So, Katherine Verdoux (Erika Eleniak) is coerced by down on his luck PI, Rafe Guttman (Dennis Miller) to find her missing brother, Caleb (Corey Feldman). Once Guttman figures out what’s going on – and it doesn’t take much detective work – he’s out to rid an old mortuary of its vampy harem.
Yes, it’s another vampire comedy, complete with bloodsuckers that explode when doused with holy water from Super Soakers, which seemed very THE LOST BOYS (1987). And the story’s foundation seemed to be based upon 1986’s VAMP staring Grace Jones. Of course, the two aforementioned movies are both superior to this initiative that sunk the “Tales from the Crypt” franchise. Granted, we get Dennis Miller and his smarminess to the nth degree, and everyone plays along with the comedic gag, including the lovely Angie Everhart as Lilith, but the barbs in VAMP and LOST were better and funnier.
Director Gilbert Adler, who has a very diverse portfolio as a producer (war, horror, drama, comedy, etc.), stayed true to the old “Tales from the Crypt” cable horror salute to the great comic book genius, William Gaines, of EC fame (in the movie, they named the cemetery after him). Yet, even with great character actors as William Sadler, Aubrey Morris and Phil Fondacaro, the story just serves as a fun romp with little bite. There is absolutely no suspense or surprises, and even if some of the exploding vampires are “cool”, it seems as if the fangs were filed down for this one.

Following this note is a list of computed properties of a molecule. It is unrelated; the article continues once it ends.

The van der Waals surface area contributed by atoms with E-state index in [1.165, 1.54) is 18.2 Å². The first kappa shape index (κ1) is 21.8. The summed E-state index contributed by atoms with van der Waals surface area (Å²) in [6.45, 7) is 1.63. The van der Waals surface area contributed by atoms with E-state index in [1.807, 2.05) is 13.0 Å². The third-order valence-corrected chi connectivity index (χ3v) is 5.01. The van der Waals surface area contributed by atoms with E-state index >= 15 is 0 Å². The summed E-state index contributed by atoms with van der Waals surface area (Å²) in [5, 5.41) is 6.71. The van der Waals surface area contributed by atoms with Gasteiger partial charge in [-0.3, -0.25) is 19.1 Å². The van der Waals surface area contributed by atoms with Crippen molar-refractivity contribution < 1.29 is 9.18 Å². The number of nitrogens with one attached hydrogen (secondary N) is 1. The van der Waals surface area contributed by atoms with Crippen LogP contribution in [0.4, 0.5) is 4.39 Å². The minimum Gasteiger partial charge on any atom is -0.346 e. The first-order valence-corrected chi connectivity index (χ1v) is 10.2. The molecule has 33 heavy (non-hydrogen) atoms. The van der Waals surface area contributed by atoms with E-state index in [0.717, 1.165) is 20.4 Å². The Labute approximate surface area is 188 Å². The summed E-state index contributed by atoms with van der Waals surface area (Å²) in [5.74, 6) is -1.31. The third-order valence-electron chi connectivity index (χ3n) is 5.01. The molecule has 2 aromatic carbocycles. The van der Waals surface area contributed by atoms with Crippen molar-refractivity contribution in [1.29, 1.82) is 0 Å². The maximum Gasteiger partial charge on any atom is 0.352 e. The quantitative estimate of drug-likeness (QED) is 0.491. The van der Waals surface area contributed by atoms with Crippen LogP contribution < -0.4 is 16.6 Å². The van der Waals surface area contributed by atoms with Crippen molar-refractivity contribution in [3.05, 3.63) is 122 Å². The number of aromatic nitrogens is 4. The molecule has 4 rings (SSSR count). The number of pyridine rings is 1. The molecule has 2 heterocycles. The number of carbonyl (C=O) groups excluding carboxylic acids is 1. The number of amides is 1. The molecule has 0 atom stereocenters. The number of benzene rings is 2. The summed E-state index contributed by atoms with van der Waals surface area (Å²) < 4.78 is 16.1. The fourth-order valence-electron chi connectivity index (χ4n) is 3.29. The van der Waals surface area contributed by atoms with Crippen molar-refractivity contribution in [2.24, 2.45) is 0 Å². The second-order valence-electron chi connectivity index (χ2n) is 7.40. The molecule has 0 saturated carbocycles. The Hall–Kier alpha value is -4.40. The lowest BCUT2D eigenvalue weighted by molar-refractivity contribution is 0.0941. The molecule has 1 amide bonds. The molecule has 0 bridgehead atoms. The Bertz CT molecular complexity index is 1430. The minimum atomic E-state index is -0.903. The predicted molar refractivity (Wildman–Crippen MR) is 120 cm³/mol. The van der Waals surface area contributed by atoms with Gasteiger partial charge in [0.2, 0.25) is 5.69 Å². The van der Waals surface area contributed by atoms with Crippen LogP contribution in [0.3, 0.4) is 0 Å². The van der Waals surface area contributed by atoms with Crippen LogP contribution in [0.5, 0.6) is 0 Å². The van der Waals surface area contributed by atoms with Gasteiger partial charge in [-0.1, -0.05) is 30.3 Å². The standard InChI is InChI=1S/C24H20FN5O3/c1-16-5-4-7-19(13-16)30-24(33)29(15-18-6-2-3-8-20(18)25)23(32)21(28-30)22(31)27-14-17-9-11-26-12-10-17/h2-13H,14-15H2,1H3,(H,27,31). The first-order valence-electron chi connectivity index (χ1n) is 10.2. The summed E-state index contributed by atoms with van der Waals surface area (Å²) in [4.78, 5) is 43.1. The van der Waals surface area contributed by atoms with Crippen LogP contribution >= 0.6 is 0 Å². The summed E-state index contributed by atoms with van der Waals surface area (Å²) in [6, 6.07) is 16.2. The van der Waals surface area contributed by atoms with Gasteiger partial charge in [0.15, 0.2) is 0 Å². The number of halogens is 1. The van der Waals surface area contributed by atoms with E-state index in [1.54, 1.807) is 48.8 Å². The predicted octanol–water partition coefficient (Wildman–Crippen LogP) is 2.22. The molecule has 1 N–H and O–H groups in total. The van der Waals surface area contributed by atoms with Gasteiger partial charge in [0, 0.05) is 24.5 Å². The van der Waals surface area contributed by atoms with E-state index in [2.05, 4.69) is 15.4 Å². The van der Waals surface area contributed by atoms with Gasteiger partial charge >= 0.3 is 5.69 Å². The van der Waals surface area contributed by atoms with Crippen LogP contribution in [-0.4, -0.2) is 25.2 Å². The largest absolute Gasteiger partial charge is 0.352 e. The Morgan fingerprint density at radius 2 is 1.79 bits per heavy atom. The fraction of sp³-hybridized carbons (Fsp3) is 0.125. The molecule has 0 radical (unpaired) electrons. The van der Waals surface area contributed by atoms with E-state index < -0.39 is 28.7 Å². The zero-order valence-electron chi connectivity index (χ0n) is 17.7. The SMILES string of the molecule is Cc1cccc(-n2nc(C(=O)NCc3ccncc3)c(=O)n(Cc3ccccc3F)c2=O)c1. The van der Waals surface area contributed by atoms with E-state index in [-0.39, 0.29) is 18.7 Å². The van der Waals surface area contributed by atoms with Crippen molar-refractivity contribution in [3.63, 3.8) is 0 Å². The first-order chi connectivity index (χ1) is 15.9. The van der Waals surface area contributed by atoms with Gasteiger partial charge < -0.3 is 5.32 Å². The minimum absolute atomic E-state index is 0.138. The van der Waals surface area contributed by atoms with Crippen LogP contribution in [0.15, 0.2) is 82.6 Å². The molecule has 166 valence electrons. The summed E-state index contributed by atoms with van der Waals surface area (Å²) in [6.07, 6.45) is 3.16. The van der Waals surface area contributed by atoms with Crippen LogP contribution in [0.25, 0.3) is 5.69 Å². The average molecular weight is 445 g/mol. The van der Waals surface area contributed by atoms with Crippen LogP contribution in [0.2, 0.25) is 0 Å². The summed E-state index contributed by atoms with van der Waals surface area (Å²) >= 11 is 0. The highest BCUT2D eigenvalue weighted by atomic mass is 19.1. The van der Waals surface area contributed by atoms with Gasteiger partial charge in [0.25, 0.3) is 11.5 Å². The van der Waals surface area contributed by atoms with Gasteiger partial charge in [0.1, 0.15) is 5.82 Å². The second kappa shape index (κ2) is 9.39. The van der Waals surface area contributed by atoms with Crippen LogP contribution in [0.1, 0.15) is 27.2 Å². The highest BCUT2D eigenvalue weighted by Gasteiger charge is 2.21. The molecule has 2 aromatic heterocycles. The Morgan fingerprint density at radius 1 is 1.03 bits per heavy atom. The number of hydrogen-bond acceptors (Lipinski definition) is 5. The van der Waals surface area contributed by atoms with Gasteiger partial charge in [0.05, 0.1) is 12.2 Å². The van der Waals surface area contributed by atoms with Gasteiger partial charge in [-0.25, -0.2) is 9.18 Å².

Tom Priestly, Jr., director of photography did an excellent job with some wonderful camera angles to please the eye. Then again, with all his experience, from THE FRENCH CONNECTION to A LEAGUE OF THEIR OWN, and dozens more, it’s no wonder his work alone kept the story moving. Make-up effects were hit and miss, as well as visual effects, though with the comedic element, even the poorly executed material worked with the tongue-in-cheek feel of the movie. However, when the effects really triumph, it is thanks to Priestly’s camera work as well as Stephen Lovejoy’s sharp editing.
The one actor who seemed to have the most fun, however, was Chris Sarandon (of FRIGHT NIGHT and CHILD’S PLAY fame). As Reverend Current, he certainly dove into the role to have one hell of a good time. And his gung-ho evangelist over-acting brought more laughs than Miller’s witticisms.
All in all, the movie is fun, yet disposable. It doesn’t have that special edge to make me want to put it up on the shelf. Maybe if the final scene wasn’t so telegraphed, it could have finished on a stronger note worthy of remembering.
2.5 out of 5 stars